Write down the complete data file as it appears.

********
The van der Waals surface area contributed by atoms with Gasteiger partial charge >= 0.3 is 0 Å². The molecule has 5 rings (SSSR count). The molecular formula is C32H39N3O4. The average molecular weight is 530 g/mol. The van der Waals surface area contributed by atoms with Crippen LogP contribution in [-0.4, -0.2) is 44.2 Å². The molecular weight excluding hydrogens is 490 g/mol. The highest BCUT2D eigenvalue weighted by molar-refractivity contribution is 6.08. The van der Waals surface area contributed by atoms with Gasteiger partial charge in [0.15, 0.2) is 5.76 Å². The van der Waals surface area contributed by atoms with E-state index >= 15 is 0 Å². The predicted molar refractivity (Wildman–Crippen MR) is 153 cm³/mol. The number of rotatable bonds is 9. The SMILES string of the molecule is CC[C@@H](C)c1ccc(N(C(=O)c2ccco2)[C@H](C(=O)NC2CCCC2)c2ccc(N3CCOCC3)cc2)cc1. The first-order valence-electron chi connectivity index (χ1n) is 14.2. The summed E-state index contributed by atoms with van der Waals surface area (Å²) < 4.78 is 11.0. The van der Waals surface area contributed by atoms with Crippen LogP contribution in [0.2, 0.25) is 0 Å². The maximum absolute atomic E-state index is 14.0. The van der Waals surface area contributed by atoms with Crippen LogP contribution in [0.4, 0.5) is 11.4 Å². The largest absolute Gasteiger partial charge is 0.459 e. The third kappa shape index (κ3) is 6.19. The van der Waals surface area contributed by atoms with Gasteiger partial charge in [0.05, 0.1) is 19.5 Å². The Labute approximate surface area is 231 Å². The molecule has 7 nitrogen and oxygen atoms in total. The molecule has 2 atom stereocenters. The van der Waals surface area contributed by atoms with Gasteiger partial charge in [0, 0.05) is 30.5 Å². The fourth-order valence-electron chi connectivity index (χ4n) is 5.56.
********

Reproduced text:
The van der Waals surface area contributed by atoms with Gasteiger partial charge >= 0.3 is 0 Å². The molecule has 5 rings (SSSR count). The molecular formula is C32H39N3O4. The average molecular weight is 530 g/mol. The van der Waals surface area contributed by atoms with Crippen LogP contribution in [-0.4, -0.2) is 44.2 Å². The molecular weight excluding hydrogens is 490 g/mol. The highest BCUT2D eigenvalue weighted by molar-refractivity contribution is 6.08. The van der Waals surface area contributed by atoms with Gasteiger partial charge in [0.15, 0.2) is 5.76 Å². The van der Waals surface area contributed by atoms with E-state index >= 15 is 0 Å². The predicted molar refractivity (Wildman–Crippen MR) is 153 cm³/mol. The number of rotatable bonds is 9. The SMILES string of the molecule is CC[C@@H](C)c1ccc(N(C(=O)c2ccco2)[C@H](C(=O)NC2CCCC2)c2ccc(N3CCOCC3)cc2)cc1. The first-order valence-electron chi connectivity index (χ1n) is 14.2. The summed E-state index contributed by atoms with van der Waals surface area (Å²) < 4.78 is 11.0. The van der Waals surface area contributed by atoms with Crippen LogP contribution in [0.2, 0.25) is 0 Å². The maximum absolute atomic E-state index is 14.0. The van der Waals surface area contributed by atoms with Crippen LogP contribution in [0.4, 0.5) is 11.4 Å². The largest absolute Gasteiger partial charge is 0.459 e. The third kappa shape index (κ3) is 6.19. The van der Waals surface area contributed by atoms with Gasteiger partial charge in [0.05, 0.1) is 19.5 Å². The Labute approximate surface area is 231 Å². The molecule has 7 nitrogen and oxygen atoms in total. The molecule has 2 atom stereocenters. The van der Waals surface area contributed by atoms with Gasteiger partial charge in [0, 0.05) is 30.5 Å². The fourth-order valence-electron chi connectivity index (χ4n) is 5.56.